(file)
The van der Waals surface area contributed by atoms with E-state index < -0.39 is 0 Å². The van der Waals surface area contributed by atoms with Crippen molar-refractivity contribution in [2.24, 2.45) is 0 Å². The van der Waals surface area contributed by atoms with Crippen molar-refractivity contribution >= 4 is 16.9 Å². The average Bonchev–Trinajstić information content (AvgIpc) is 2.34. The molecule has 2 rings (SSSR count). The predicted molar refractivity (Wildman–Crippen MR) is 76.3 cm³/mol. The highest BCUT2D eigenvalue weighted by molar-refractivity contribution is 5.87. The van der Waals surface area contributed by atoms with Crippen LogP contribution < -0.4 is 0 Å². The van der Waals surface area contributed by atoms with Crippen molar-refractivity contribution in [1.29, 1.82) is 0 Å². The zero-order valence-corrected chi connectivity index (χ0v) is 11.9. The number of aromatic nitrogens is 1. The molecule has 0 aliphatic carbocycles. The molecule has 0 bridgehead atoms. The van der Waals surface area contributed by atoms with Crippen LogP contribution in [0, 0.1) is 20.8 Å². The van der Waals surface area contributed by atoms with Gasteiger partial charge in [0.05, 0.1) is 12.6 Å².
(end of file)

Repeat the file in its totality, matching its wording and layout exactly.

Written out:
The van der Waals surface area contributed by atoms with E-state index < -0.39 is 0 Å². The van der Waals surface area contributed by atoms with Crippen molar-refractivity contribution in [2.24, 2.45) is 0 Å². The van der Waals surface area contributed by atoms with Crippen molar-refractivity contribution >= 4 is 16.9 Å². The average Bonchev–Trinajstić information content (AvgIpc) is 2.34. The molecule has 2 rings (SSSR count). The predicted molar refractivity (Wildman–Crippen MR) is 76.3 cm³/mol. The highest BCUT2D eigenvalue weighted by molar-refractivity contribution is 5.87. The van der Waals surface area contributed by atoms with Crippen LogP contribution < -0.4 is 0 Å². The van der Waals surface area contributed by atoms with Crippen molar-refractivity contribution in [1.29, 1.82) is 0 Å². The zero-order valence-corrected chi connectivity index (χ0v) is 11.9. The number of aromatic nitrogens is 1. The molecule has 0 aliphatic carbocycles. The molecule has 0 bridgehead atoms. The van der Waals surface area contributed by atoms with Crippen LogP contribution in [0, 0.1) is 20.8 Å². The van der Waals surface area contributed by atoms with Gasteiger partial charge in [0.05, 0.1) is 12.6 Å².